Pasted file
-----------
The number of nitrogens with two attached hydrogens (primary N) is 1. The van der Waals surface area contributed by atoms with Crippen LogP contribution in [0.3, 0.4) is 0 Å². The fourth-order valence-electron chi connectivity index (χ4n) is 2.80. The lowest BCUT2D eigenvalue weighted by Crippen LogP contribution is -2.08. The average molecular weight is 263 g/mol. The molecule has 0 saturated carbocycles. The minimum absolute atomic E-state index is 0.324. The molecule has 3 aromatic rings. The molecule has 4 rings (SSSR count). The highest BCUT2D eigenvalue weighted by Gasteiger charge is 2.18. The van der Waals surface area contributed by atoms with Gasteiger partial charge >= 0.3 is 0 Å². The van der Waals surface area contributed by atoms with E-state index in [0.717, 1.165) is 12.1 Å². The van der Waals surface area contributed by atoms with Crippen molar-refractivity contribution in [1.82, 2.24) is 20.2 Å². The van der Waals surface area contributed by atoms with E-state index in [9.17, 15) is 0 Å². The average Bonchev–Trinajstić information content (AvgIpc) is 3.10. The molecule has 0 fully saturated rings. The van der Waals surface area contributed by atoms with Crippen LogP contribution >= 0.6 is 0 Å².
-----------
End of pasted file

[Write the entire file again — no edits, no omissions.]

The number of nitrogens with two attached hydrogens (primary N) is 1. The van der Waals surface area contributed by atoms with Crippen LogP contribution in [0.3, 0.4) is 0 Å². The fourth-order valence-electron chi connectivity index (χ4n) is 2.80. The lowest BCUT2D eigenvalue weighted by Crippen LogP contribution is -2.08. The average molecular weight is 263 g/mol. The molecule has 0 saturated carbocycles. The minimum absolute atomic E-state index is 0.324. The molecule has 3 aromatic rings. The molecule has 4 rings (SSSR count). The highest BCUT2D eigenvalue weighted by Gasteiger charge is 2.18. The van der Waals surface area contributed by atoms with Gasteiger partial charge >= 0.3 is 0 Å². The van der Waals surface area contributed by atoms with E-state index in [0.717, 1.165) is 12.1 Å². The van der Waals surface area contributed by atoms with Crippen molar-refractivity contribution in [1.82, 2.24) is 20.2 Å². The van der Waals surface area contributed by atoms with E-state index in [9.17, 15) is 0 Å². The average Bonchev–Trinajstić information content (AvgIpc) is 3.10. The molecule has 0 fully saturated rings. The van der Waals surface area contributed by atoms with Crippen LogP contribution >= 0.6 is 0 Å².